The southernmost of the three Baltic states, Lithuania is situated on the southeastern shore of the Baltic Sea, sharing the border with Latvia to the north, another popular cruise destination, and with Belarus to the southeast. At Lithuania’s southwest border is Poland, and the isolated Russian exclave of Kaliningrad.
Once Europe’s largest country (during the 14th century), Lithuania once was comprised of Belarus, Ukraine, and parts of Poland and Russia. The Russian Empire annexed most of Lithuania’s territory, however, between 1772 and 1795.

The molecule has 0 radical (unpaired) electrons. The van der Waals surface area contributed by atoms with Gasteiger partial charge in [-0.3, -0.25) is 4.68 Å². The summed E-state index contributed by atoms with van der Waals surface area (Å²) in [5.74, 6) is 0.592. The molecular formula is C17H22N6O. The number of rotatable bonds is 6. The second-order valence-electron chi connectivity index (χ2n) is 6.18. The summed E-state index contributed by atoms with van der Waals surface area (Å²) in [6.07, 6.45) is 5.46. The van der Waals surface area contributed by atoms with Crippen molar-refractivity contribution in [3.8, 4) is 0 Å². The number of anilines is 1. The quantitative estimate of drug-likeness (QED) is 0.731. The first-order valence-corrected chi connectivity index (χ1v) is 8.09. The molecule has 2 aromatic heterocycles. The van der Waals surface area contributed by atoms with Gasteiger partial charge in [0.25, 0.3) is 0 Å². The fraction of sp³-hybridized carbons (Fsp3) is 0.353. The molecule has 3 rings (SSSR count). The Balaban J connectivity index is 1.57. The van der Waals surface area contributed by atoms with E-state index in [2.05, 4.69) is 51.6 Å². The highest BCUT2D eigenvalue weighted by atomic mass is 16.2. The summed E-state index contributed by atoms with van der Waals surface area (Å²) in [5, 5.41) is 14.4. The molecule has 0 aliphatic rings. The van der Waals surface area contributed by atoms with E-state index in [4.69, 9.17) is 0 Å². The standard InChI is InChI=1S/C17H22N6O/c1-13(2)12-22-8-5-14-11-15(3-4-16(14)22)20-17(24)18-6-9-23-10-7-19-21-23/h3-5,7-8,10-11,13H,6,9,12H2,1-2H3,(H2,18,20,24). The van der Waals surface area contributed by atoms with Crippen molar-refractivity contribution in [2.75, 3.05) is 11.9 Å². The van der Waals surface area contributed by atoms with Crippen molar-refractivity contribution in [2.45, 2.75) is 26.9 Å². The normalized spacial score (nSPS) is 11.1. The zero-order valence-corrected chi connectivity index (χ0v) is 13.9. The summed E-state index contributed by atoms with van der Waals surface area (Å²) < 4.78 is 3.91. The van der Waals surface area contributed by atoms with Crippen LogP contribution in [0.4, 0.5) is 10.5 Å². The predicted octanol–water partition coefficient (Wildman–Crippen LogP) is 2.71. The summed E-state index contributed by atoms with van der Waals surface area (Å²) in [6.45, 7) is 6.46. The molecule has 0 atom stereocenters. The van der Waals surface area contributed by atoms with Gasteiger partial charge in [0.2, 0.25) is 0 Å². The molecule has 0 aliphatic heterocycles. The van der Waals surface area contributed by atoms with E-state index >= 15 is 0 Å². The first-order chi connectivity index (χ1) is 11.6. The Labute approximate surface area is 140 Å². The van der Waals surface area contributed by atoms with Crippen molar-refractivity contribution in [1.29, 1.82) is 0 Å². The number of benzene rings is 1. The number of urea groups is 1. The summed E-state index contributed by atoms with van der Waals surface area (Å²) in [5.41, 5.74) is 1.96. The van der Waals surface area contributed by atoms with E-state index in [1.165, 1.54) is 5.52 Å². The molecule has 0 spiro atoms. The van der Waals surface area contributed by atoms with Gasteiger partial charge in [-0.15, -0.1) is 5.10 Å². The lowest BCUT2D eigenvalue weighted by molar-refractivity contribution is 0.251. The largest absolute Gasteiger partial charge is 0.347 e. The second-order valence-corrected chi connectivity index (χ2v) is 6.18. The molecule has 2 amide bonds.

Following World War I, Lithuania declared independence in 1918, but beginning in 1940, the country was occupied first by the Soviet Union and then by Nazi Germany. The Nazis retreated in 1944 as World War II neared its end, but the Soviet Union returned to reoccupy Lithuania until 1990, when in March the country became the first Soviet Republic to declare independence.
Deeply rooted in regional folklore and tradition, amber is mined in Lithuania. Only ten minutes by foot from where cruise ships dock along the Danes river brings cruise passengers to the heart of Klaipeda’s Old Town, where visitors will find a great variety of amber jewelry.
For Port Profiles, Shore Excursions and What To Do In Klaipeda, click on the links below.